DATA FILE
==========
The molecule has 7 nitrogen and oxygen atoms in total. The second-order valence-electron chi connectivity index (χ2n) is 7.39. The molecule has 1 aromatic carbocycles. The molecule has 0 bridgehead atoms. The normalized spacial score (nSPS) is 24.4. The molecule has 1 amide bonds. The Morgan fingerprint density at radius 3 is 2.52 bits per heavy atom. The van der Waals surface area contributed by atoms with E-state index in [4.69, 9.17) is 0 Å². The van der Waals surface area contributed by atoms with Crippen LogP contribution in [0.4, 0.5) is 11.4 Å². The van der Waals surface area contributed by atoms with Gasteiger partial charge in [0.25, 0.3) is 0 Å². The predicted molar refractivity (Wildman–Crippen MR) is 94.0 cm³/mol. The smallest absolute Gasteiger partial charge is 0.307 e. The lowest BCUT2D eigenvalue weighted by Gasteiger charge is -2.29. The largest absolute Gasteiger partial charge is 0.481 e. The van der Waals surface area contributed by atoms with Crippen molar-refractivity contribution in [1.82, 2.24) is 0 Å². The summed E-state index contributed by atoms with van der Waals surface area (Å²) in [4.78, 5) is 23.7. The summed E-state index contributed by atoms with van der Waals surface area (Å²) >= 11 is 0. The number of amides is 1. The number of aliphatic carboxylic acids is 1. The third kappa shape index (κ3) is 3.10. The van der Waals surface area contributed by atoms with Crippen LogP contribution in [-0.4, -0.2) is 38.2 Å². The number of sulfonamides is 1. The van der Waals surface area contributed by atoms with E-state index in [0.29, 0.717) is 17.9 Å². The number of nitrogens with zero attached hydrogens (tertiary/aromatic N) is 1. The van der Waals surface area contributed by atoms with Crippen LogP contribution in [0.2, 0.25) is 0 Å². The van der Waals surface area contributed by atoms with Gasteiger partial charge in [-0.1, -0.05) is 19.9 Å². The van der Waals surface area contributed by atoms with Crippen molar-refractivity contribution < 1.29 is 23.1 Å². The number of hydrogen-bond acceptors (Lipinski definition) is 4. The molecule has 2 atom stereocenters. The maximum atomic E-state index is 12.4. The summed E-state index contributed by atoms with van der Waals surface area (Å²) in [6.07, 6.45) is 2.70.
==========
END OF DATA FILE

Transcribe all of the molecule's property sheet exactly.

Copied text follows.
The molecule has 7 nitrogen and oxygen atoms in total. The second-order valence-electron chi connectivity index (χ2n) is 7.39. The molecule has 1 aromatic carbocycles. The molecule has 0 bridgehead atoms. The normalized spacial score (nSPS) is 24.4. The molecule has 1 amide bonds. The Morgan fingerprint density at radius 3 is 2.52 bits per heavy atom. The van der Waals surface area contributed by atoms with E-state index in [4.69, 9.17) is 0 Å². The van der Waals surface area contributed by atoms with Crippen LogP contribution in [0.4, 0.5) is 11.4 Å². The van der Waals surface area contributed by atoms with Gasteiger partial charge in [0.25, 0.3) is 0 Å². The predicted molar refractivity (Wildman–Crippen MR) is 94.0 cm³/mol. The smallest absolute Gasteiger partial charge is 0.307 e. The lowest BCUT2D eigenvalue weighted by Gasteiger charge is -2.29. The largest absolute Gasteiger partial charge is 0.481 e. The van der Waals surface area contributed by atoms with Crippen molar-refractivity contribution in [1.82, 2.24) is 0 Å². The summed E-state index contributed by atoms with van der Waals surface area (Å²) in [4.78, 5) is 23.7. The summed E-state index contributed by atoms with van der Waals surface area (Å²) >= 11 is 0. The number of amides is 1. The number of aliphatic carboxylic acids is 1. The third kappa shape index (κ3) is 3.10. The van der Waals surface area contributed by atoms with Crippen LogP contribution in [-0.4, -0.2) is 38.2 Å². The number of sulfonamides is 1. The van der Waals surface area contributed by atoms with E-state index in [0.29, 0.717) is 17.9 Å². The number of nitrogens with zero attached hydrogens (tertiary/aromatic N) is 1. The van der Waals surface area contributed by atoms with Crippen LogP contribution in [0.2, 0.25) is 0 Å². The van der Waals surface area contributed by atoms with Gasteiger partial charge in [-0.1, -0.05) is 19.9 Å². The van der Waals surface area contributed by atoms with Crippen molar-refractivity contribution < 1.29 is 23.1 Å². The number of hydrogen-bond acceptors (Lipinski definition) is 4. The molecule has 2 atom stereocenters. The maximum atomic E-state index is 12.4. The summed E-state index contributed by atoms with van der Waals surface area (Å²) in [6.07, 6.45) is 2.70.